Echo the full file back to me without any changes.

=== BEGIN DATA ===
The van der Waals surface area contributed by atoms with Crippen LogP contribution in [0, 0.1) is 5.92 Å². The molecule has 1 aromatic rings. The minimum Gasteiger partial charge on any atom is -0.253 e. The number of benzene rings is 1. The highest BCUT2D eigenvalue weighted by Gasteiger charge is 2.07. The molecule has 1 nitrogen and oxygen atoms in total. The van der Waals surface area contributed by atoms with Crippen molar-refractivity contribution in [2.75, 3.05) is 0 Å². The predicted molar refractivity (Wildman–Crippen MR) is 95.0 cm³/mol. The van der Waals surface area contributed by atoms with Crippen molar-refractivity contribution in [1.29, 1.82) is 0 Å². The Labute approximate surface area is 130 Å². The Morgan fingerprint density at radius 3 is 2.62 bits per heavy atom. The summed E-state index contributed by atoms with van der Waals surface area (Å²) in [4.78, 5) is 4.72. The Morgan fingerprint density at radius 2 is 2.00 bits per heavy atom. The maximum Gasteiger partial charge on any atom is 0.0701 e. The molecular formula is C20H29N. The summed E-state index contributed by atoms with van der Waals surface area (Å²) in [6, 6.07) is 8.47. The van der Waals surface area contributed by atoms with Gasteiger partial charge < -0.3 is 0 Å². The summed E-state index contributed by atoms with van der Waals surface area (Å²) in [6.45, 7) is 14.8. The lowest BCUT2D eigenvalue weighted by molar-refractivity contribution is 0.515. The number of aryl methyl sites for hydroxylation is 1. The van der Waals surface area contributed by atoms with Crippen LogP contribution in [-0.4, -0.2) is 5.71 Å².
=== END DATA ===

The van der Waals surface area contributed by atoms with Crippen LogP contribution in [0, 0.1) is 5.92 Å². The molecule has 1 aromatic rings. The minimum Gasteiger partial charge on any atom is -0.253 e. The number of benzene rings is 1. The highest BCUT2D eigenvalue weighted by Gasteiger charge is 2.07. The molecule has 1 nitrogen and oxygen atoms in total. The van der Waals surface area contributed by atoms with Crippen molar-refractivity contribution in [2.75, 3.05) is 0 Å². The predicted molar refractivity (Wildman–Crippen MR) is 95.0 cm³/mol. The van der Waals surface area contributed by atoms with Crippen molar-refractivity contribution in [1.29, 1.82) is 0 Å². The Labute approximate surface area is 130 Å². The Morgan fingerprint density at radius 3 is 2.62 bits per heavy atom. The summed E-state index contributed by atoms with van der Waals surface area (Å²) in [4.78, 5) is 4.72. The Morgan fingerprint density at radius 2 is 2.00 bits per heavy atom. The maximum Gasteiger partial charge on any atom is 0.0701 e. The molecular formula is C20H29N. The summed E-state index contributed by atoms with van der Waals surface area (Å²) in [6, 6.07) is 8.47. The van der Waals surface area contributed by atoms with Gasteiger partial charge < -0.3 is 0 Å². The summed E-state index contributed by atoms with van der Waals surface area (Å²) in [6.45, 7) is 14.8. The lowest BCUT2D eigenvalue weighted by molar-refractivity contribution is 0.515. The number of aryl methyl sites for hydroxylation is 1. The van der Waals surface area contributed by atoms with Crippen LogP contribution in [-0.4, -0.2) is 5.71 Å².